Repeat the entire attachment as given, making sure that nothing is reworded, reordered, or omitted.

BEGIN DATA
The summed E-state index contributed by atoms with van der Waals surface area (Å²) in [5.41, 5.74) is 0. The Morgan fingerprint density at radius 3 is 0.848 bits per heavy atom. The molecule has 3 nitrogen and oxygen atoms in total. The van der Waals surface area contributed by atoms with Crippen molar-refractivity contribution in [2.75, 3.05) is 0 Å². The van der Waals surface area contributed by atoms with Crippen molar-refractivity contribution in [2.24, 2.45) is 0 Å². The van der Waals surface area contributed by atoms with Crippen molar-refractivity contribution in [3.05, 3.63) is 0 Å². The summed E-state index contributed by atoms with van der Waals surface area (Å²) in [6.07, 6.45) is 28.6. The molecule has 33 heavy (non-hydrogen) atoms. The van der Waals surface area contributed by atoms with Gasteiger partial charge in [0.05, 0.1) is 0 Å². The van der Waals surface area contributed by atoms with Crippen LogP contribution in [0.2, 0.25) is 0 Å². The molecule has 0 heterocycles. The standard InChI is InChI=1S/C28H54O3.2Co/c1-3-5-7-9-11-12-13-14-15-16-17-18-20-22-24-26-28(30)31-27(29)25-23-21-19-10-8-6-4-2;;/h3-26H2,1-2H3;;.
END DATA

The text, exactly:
The summed E-state index contributed by atoms with van der Waals surface area (Å²) in [5.41, 5.74) is 0. The Morgan fingerprint density at radius 3 is 0.848 bits per heavy atom. The molecule has 3 nitrogen and oxygen atoms in total. The van der Waals surface area contributed by atoms with Crippen molar-refractivity contribution in [2.75, 3.05) is 0 Å². The van der Waals surface area contributed by atoms with Crippen molar-refractivity contribution in [2.24, 2.45) is 0 Å². The van der Waals surface area contributed by atoms with Crippen molar-refractivity contribution in [3.05, 3.63) is 0 Å². The summed E-state index contributed by atoms with van der Waals surface area (Å²) in [6.07, 6.45) is 28.6. The molecule has 33 heavy (non-hydrogen) atoms. The van der Waals surface area contributed by atoms with Gasteiger partial charge in [0.05, 0.1) is 0 Å². The van der Waals surface area contributed by atoms with Crippen LogP contribution in [0.2, 0.25) is 0 Å². The molecule has 0 heterocycles. The standard InChI is InChI=1S/C28H54O3.2Co/c1-3-5-7-9-11-12-13-14-15-16-17-18-20-22-24-26-28(30)31-27(29)25-23-21-19-10-8-6-4-2;;/h3-26H2,1-2H3;;.